Mustang Panda hackers use a freshly built backdor to advanced evasion of detection

2 months ago · 0 comments

The Chinese hacker group Mustang Panda, engaged in cyberspiospionage, was seen in the deployment of a new user backdor called MQsTTang.

Mustang Panda is a group of attackers aimed at companies in various fields around the world. In their attacks, primarily aimed at the theft of information, cybercriminals use customary versions of malicious PlugX. The group is also known as TA416 and Bronze President.

The new MQsTTang Backdor from Mustang Panda seems to be not based on well -known malicious programs. This fact indicates that hackers most likely developed MQsTTang from scratch in order to make it difficult to detect malicious antivirus products.

ESET researchers found MQsTTang during a harmful campaign aimed at government and political organizations in Europe and Asia. It began in January 2023 and continues to this day.

The distribution of malicious software occurs through phishing emails, and the payload is loaded from GitHub repositories created by the user associated with previous Mustang Panda campaigns. The malicious program is the same executable file inside the various “.rar” archives. Archives in their names adhere to diplomatic topics.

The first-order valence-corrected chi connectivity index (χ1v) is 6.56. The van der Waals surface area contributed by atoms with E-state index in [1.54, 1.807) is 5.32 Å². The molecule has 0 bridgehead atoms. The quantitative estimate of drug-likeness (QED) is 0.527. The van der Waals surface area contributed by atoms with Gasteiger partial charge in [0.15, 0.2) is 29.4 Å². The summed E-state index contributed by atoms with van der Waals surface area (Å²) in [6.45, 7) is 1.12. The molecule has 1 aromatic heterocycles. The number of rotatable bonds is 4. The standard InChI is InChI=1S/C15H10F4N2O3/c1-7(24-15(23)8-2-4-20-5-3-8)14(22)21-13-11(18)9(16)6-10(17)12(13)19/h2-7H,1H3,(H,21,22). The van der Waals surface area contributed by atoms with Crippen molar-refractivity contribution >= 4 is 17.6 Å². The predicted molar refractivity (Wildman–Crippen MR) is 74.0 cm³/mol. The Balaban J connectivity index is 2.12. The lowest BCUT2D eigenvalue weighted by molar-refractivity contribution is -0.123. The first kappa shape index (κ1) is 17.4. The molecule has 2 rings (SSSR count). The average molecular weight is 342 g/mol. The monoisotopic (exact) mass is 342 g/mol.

ESET characterizes MQsTTang as a “basic” backdor, allowing attackers to remotely execute commands on the victim’s computer. When starting, the malicious program creates its own copy with increased privileges, which performs various tasks, such as establishing a connection with the C2 server, configuring constancy in the victim’s system, etc.

In early February, EclecticIQ specialists revealed a malicious campaign using “.iso”-image containing malicious labels.

An unusual characteristic of the new backdor is the use of the MQTT protocol to communicate with the C2 server. MQTT provides malicious resistance to the C2-server, hides the infrastructure of the attacker, filtering all messages, and reduces the likelihood of detecting malware by specialists who are usually trying to detect the most frequently used C2-protocols.

To avoid detection, MQsTTang also checks the presence of debugger or monitoring tools on the host and, if found, changes its behavior accordingly.

It is still unknown whether MQsTTang will remain for a long time in the arsenal or whether it was specially designed for a specific operation.